After a spirited defense, a western Maryland thrift has succumbed to its largest shareholder's demand to explore selling the company.
First Financial Corporation of Western Maryland, a $322 million-asset thrift in Cumberland, said this week it had hired Alex. Brown & Sons Inc. of Baltimore to determine various strategic options for the company, including its "possible sale."
The thrift's stock price jumped 6% to $24.25 at the news.
The announcement came just three weeks after the thrift's largest investor, Seymour Holtzman of Boca Raton, Fla., urged the company in a filing to find a buyer. Mr. Holtzman also disclosed at the time that he had upped his holding to 8.15% of all outstanding shares, from 6.10%
"Seymour will withdraw that proposal, because he (Patrick J. Coyne, First Financial's chief executive) has done exactly what we asked him to do," said Charles Garcia, Mr. Holtzman's lawyer. "Which is a big move, because last year there was no way they would consider the sale of the bank - they wouldn't even talk about it."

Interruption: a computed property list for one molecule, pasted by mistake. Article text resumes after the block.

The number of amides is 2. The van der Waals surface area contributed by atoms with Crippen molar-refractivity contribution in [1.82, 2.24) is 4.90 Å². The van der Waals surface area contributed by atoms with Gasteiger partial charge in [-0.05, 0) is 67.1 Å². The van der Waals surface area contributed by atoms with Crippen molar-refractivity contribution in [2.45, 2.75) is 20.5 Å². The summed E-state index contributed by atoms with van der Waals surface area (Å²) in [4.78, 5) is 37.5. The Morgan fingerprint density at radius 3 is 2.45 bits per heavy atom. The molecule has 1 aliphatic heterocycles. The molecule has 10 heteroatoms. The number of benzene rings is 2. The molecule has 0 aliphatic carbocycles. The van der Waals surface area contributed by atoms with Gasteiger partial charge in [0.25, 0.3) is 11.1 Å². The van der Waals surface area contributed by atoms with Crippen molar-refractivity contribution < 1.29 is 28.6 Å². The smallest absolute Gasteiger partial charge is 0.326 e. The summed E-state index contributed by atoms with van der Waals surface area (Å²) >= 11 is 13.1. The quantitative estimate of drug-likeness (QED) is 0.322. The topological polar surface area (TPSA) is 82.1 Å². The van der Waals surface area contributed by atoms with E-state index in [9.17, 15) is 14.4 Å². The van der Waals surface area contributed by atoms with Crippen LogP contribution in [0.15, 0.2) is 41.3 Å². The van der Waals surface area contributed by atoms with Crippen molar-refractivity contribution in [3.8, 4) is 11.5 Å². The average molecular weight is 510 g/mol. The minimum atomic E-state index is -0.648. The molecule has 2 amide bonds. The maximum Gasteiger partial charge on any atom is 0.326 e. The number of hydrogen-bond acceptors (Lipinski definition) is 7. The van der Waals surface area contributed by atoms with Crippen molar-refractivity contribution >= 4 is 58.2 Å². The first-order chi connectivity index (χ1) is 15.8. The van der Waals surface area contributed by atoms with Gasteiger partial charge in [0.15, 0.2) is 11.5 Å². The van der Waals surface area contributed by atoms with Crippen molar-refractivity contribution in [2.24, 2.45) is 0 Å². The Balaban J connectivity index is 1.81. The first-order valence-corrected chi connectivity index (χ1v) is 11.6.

William C. Marsh, the thrift's chief financial officer, however, denied there was any connection between Mr. Holtzman's recent actions and First Financial's decision to hire an investment bank.
"The board of directors is just exercising its fiduciary duty to maximize shareholder value," Mr. Marsh said. "There really has been no change."
But it was clear that the pressure from Mr. Holtzman, who was partially successful in a bitter proxy fight last year with the thrift, was felt by the board.
Mr. Coyne, the thrift's chief executive, personally contacted Mr. Holtzman to let him know First Financial was hiring Alex. Brown, Mr. Garcia said. Mr. Holtzman was not easy to reach - he was vacationing on a luxury liner off the coast of Italy when Mr. Coyne called, Mr. Garcia said. Mr. Coyne was not available for comment.
Arnold Danielson, president of Danielson Associates Inc. in Rockville, Md., a bank consulting firm, said the announcement could be just a prudent move to ascertain the thrift's market value, appeasing the Florida investor in the process.
"It doesn't automatically mean they're putting themselves up for sale," Mr. Danielson said. "They're just allowing an outsider to tell them their true value."